When will I ever learn? Last Thursday I had yet another broken promise shoved at me. I phoned the handyman I’ve been hiring for five years to confirm the time for when he was coming on Saturday. He couldn’t make it because he was working at his regular job. (He is an apartment building superintendent). Why didn’t he factor this in when we originally made the appointment? Now we’re fiddling around with maybe this coming Saturday, which is also Thanksgiving weekend in Canada. And besides weather issues (most of the repairs are outside) we now have family (mine) get-togethers to consider.
I should know better by now than to take things for granted, something I thought I learned when my father was diagnosed with lung cancer when I was nine and a half years and my mother lied about what was wrong with him. She told me he had TB. I found out the truth from my best friend, The Bully, at school.
Over the years I’ve stumbled over trust issues and through ups and downs have learned that there is very little you can trust. For some reason I seem to have more trust in my business (writing, editing and teaching writing) than in my personal life. In the latter there are a small number of family members, friends and acquaintances I can trust, some up to a point. Clearly, this handyman isn’t one of them – at least for keeping appointments. The quality of his work is good and so are his prices. Those are two reasons I don’t want to go through the hassle of finding another handyman (or woman for that matter). If I could do the work myself I would. Some jobs I can’t do either because I don’t know how, don’t have the physical strength or have vertigo (if I have to go higher than five feet up, I get dizzy and freeze). The handyman has no qualms about going up to roof level to clean out eavestroughs – I’ve even found him sitting on the roof talking on his cell.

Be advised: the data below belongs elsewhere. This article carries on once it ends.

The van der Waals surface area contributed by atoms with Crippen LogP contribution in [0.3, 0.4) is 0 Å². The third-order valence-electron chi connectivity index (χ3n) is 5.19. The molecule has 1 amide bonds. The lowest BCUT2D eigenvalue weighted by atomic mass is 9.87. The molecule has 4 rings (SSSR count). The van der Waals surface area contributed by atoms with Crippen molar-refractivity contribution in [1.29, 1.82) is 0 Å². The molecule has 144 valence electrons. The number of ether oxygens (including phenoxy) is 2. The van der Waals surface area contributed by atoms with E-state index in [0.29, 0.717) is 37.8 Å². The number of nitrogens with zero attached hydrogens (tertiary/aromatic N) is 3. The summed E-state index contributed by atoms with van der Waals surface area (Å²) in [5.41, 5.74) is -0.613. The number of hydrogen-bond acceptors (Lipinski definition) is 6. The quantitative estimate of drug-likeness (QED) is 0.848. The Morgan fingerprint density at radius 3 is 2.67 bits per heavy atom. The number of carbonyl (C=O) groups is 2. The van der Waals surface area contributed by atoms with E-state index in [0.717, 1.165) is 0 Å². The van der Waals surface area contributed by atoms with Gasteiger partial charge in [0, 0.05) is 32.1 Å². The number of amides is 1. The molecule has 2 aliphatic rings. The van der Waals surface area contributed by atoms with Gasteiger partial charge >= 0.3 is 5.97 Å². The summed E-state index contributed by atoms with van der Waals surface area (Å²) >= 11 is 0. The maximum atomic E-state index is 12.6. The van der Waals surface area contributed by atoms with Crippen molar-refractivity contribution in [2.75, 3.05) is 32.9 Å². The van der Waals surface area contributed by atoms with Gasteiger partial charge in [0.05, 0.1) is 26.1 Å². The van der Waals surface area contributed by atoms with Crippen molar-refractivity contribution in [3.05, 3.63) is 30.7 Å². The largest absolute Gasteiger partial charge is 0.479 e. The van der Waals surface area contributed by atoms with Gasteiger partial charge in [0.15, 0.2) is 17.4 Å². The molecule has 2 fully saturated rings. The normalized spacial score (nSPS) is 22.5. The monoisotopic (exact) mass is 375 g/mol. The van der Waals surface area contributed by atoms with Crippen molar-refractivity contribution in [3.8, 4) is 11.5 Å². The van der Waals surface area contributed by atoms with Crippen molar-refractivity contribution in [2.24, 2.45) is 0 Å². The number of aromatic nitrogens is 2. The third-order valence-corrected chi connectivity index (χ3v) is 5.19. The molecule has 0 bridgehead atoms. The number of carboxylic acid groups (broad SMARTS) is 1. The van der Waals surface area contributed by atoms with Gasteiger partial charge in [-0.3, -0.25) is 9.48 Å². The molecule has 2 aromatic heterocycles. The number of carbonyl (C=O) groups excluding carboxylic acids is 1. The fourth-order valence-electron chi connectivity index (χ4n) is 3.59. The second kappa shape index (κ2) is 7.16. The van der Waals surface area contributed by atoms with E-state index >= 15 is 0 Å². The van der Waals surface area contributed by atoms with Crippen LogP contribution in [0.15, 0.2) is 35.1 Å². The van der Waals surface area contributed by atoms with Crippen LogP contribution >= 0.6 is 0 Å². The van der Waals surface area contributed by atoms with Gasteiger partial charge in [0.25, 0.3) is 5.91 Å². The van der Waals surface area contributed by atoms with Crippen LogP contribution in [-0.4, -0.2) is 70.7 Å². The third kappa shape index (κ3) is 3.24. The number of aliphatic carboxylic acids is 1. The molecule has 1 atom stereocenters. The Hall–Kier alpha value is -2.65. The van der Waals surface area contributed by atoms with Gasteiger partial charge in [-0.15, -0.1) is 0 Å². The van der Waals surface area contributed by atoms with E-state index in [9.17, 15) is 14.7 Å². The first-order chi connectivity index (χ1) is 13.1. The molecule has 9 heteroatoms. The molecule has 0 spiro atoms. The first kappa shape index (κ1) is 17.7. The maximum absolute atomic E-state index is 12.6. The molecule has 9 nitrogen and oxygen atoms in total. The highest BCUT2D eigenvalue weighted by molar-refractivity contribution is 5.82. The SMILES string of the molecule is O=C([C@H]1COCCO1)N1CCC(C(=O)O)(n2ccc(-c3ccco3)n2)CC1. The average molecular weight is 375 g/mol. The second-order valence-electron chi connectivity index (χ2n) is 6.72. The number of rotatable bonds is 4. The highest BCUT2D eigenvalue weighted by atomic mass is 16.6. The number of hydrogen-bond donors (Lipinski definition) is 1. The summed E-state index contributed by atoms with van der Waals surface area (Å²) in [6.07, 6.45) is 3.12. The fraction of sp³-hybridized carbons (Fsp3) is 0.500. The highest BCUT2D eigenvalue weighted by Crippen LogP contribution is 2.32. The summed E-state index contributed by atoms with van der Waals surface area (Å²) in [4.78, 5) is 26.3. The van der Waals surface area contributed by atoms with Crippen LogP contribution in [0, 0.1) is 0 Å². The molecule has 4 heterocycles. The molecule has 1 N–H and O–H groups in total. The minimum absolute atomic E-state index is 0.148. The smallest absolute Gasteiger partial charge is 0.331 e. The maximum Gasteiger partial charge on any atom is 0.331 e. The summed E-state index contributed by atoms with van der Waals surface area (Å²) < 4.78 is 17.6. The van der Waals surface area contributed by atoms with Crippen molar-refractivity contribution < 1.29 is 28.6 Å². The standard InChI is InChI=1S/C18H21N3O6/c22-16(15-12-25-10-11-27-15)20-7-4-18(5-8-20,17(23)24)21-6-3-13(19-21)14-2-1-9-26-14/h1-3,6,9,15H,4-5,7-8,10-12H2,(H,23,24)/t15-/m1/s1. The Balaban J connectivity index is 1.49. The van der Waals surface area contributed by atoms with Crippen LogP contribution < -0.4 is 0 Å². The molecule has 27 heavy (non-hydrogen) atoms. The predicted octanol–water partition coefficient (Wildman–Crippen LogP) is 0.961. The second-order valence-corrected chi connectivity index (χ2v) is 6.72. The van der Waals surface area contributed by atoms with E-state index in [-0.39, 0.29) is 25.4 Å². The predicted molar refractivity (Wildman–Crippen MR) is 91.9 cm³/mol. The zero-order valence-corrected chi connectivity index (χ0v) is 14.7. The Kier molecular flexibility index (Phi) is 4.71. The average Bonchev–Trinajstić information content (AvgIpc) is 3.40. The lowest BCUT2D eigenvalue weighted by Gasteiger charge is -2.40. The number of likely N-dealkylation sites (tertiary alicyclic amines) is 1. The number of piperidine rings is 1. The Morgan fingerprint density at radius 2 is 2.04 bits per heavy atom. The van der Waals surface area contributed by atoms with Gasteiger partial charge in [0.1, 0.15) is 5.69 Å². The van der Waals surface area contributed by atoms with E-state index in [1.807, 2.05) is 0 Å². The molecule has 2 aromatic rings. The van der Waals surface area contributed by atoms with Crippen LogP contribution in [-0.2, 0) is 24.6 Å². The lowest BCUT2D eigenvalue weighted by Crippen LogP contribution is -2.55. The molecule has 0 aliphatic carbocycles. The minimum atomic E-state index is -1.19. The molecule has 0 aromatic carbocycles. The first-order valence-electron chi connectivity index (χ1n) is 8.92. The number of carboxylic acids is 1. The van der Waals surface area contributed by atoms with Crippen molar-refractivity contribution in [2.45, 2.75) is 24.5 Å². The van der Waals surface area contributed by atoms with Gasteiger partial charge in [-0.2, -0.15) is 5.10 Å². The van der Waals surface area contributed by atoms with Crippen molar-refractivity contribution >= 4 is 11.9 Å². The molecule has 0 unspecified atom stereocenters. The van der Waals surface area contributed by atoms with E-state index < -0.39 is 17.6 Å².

It seems that in many instances where I took for granted and trusted that all would be well, all was definitely not well. (The air conditioner going on the fritz when I was on vacation is one example.) And I do put it out there (God, the universe, whatever you believe in) that I need help with this, I need such and such. Some of it is small stuff and at the end of the day it probably doesn’t matter whether I get what I ask for or not. It’s the big stuff that gets ignored that bothers me. I find I have to shout to be heard. So much for ask and you shall receive. And if that is an ex-Catholic talking, so be it.
What’s the solution? Live each day on its own? I’ve tried that but the immediate future creeps in, especially when I’m dealing with a troubling situation. For the last few years I’ve stopped planning more than a few months ahead. When someone asks “Where would you like to be in five, ten years?” I want to shout “Why plan that far ahead; I might be dead by then.”
So, I will continue to be watchful, at least, with what is happening. And in most instances business as usual will be “when I see it I will believe it.”
What says you? How do you handle the uncertainty of the future?
Sharon A. Crawford
Only Child Writes